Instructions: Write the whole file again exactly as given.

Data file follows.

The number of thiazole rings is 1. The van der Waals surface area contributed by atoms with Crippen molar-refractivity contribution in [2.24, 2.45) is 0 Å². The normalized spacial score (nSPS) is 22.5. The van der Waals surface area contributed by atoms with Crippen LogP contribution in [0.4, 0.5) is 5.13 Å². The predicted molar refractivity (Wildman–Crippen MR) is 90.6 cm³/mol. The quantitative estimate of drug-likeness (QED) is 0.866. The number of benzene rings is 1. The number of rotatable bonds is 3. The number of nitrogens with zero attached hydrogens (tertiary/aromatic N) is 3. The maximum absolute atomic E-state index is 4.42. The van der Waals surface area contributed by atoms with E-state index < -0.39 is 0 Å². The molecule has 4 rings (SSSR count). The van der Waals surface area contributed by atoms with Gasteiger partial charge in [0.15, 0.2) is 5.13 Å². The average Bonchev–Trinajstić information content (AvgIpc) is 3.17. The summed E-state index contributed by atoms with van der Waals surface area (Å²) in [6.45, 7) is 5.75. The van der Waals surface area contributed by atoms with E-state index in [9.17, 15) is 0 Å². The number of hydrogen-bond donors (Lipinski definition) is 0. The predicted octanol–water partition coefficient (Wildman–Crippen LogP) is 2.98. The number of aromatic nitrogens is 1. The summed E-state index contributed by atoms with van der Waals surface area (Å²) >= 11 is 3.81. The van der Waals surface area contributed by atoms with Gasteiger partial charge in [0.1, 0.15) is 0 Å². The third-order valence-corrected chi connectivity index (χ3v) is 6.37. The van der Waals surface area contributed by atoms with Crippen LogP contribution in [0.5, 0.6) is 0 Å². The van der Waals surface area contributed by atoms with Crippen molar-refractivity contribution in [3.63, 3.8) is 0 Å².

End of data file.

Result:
The number of thiazole rings is 1. The van der Waals surface area contributed by atoms with Crippen molar-refractivity contribution in [2.24, 2.45) is 0 Å². The normalized spacial score (nSPS) is 22.5. The van der Waals surface area contributed by atoms with Crippen LogP contribution in [0.4, 0.5) is 5.13 Å². The predicted molar refractivity (Wildman–Crippen MR) is 90.6 cm³/mol. The quantitative estimate of drug-likeness (QED) is 0.866. The number of benzene rings is 1. The number of rotatable bonds is 3. The number of nitrogens with zero attached hydrogens (tertiary/aromatic N) is 3. The maximum absolute atomic E-state index is 4.42. The van der Waals surface area contributed by atoms with E-state index < -0.39 is 0 Å². The molecule has 4 rings (SSSR count). The van der Waals surface area contributed by atoms with Gasteiger partial charge in [0.15, 0.2) is 5.13 Å². The average Bonchev–Trinajstić information content (AvgIpc) is 3.17. The summed E-state index contributed by atoms with van der Waals surface area (Å²) in [6.45, 7) is 5.75. The van der Waals surface area contributed by atoms with E-state index in [9.17, 15) is 0 Å². The number of hydrogen-bond donors (Lipinski definition) is 0. The predicted octanol–water partition coefficient (Wildman–Crippen LogP) is 2.98. The number of aromatic nitrogens is 1. The summed E-state index contributed by atoms with van der Waals surface area (Å²) >= 11 is 3.81. The van der Waals surface area contributed by atoms with Gasteiger partial charge in [0.1, 0.15) is 0 Å². The third-order valence-corrected chi connectivity index (χ3v) is 6.37. The van der Waals surface area contributed by atoms with Crippen LogP contribution in [0.5, 0.6) is 0 Å². The van der Waals surface area contributed by atoms with Crippen molar-refractivity contribution in [3.63, 3.8) is 0 Å².